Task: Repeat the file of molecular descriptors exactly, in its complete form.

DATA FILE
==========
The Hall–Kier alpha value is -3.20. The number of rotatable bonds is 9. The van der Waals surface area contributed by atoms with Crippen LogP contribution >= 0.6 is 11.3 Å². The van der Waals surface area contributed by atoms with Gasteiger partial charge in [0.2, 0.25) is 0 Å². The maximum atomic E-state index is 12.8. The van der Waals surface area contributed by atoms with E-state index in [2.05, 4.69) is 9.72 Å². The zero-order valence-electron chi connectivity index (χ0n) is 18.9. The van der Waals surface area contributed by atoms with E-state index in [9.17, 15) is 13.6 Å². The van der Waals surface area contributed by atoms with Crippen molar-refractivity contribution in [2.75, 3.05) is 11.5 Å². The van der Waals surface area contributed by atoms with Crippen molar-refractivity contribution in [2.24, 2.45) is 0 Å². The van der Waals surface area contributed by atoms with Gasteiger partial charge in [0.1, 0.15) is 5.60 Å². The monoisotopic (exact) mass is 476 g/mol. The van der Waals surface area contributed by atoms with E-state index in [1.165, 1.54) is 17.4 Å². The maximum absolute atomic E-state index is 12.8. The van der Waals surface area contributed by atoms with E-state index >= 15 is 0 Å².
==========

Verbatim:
The Hall–Kier alpha value is -3.20. The number of rotatable bonds is 9. The van der Waals surface area contributed by atoms with Crippen LogP contribution >= 0.6 is 11.3 Å². The van der Waals surface area contributed by atoms with Gasteiger partial charge in [0.2, 0.25) is 0 Å². The maximum atomic E-state index is 12.8. The van der Waals surface area contributed by atoms with E-state index in [2.05, 4.69) is 9.72 Å². The zero-order valence-electron chi connectivity index (χ0n) is 18.9. The van der Waals surface area contributed by atoms with E-state index in [9.17, 15) is 13.6 Å². The van der Waals surface area contributed by atoms with Crippen molar-refractivity contribution in [2.75, 3.05) is 11.5 Å². The van der Waals surface area contributed by atoms with Crippen molar-refractivity contribution in [2.24, 2.45) is 0 Å². The van der Waals surface area contributed by atoms with Gasteiger partial charge in [0.1, 0.15) is 5.60 Å². The monoisotopic (exact) mass is 476 g/mol. The van der Waals surface area contributed by atoms with E-state index in [1.165, 1.54) is 17.4 Å². The maximum absolute atomic E-state index is 12.8. The van der Waals surface area contributed by atoms with E-state index >= 15 is 0 Å².